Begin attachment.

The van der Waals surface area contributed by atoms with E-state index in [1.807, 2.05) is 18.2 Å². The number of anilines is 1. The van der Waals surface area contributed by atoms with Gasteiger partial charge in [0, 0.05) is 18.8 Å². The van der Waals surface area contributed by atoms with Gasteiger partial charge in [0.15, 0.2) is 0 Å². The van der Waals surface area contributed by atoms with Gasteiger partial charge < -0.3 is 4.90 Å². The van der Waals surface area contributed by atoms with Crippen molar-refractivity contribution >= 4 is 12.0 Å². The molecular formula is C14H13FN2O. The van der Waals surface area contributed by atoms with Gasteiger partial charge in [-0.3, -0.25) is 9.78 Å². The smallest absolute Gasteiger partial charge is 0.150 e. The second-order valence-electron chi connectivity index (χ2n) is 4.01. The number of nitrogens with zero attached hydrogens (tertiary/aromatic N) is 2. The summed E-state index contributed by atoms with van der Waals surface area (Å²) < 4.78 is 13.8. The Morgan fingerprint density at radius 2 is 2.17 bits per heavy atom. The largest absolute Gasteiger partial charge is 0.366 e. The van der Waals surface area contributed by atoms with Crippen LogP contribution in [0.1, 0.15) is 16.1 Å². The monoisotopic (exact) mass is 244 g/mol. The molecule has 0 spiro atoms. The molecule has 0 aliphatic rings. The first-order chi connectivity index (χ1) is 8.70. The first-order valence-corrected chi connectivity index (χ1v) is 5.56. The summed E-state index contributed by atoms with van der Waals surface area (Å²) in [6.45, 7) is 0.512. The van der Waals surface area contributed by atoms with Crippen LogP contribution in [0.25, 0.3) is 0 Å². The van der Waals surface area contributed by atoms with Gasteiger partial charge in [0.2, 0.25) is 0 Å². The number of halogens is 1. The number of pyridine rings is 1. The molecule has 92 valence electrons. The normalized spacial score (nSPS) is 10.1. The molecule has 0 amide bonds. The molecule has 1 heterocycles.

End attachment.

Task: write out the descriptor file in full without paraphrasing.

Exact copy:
The van der Waals surface area contributed by atoms with E-state index in [1.807, 2.05) is 18.2 Å². The number of anilines is 1. The van der Waals surface area contributed by atoms with Gasteiger partial charge in [0, 0.05) is 18.8 Å². The van der Waals surface area contributed by atoms with Gasteiger partial charge in [0.15, 0.2) is 0 Å². The van der Waals surface area contributed by atoms with Gasteiger partial charge < -0.3 is 4.90 Å². The van der Waals surface area contributed by atoms with Crippen molar-refractivity contribution >= 4 is 12.0 Å². The molecular formula is C14H13FN2O. The van der Waals surface area contributed by atoms with Gasteiger partial charge in [-0.3, -0.25) is 9.78 Å². The smallest absolute Gasteiger partial charge is 0.150 e. The second-order valence-electron chi connectivity index (χ2n) is 4.01. The number of nitrogens with zero attached hydrogens (tertiary/aromatic N) is 2. The summed E-state index contributed by atoms with van der Waals surface area (Å²) < 4.78 is 13.8. The Morgan fingerprint density at radius 2 is 2.17 bits per heavy atom. The largest absolute Gasteiger partial charge is 0.366 e. The van der Waals surface area contributed by atoms with Crippen LogP contribution in [0.1, 0.15) is 16.1 Å². The monoisotopic (exact) mass is 244 g/mol. The molecule has 0 spiro atoms. The molecule has 0 aliphatic rings. The first-order chi connectivity index (χ1) is 8.70. The first-order valence-corrected chi connectivity index (χ1v) is 5.56. The summed E-state index contributed by atoms with van der Waals surface area (Å²) in [6.45, 7) is 0.512. The van der Waals surface area contributed by atoms with Crippen LogP contribution in [0.25, 0.3) is 0 Å². The van der Waals surface area contributed by atoms with Gasteiger partial charge in [0.2, 0.25) is 0 Å². The number of halogens is 1. The number of pyridine rings is 1. The molecule has 92 valence electrons. The normalized spacial score (nSPS) is 10.1. The molecule has 0 amide bonds. The molecule has 1 heterocycles.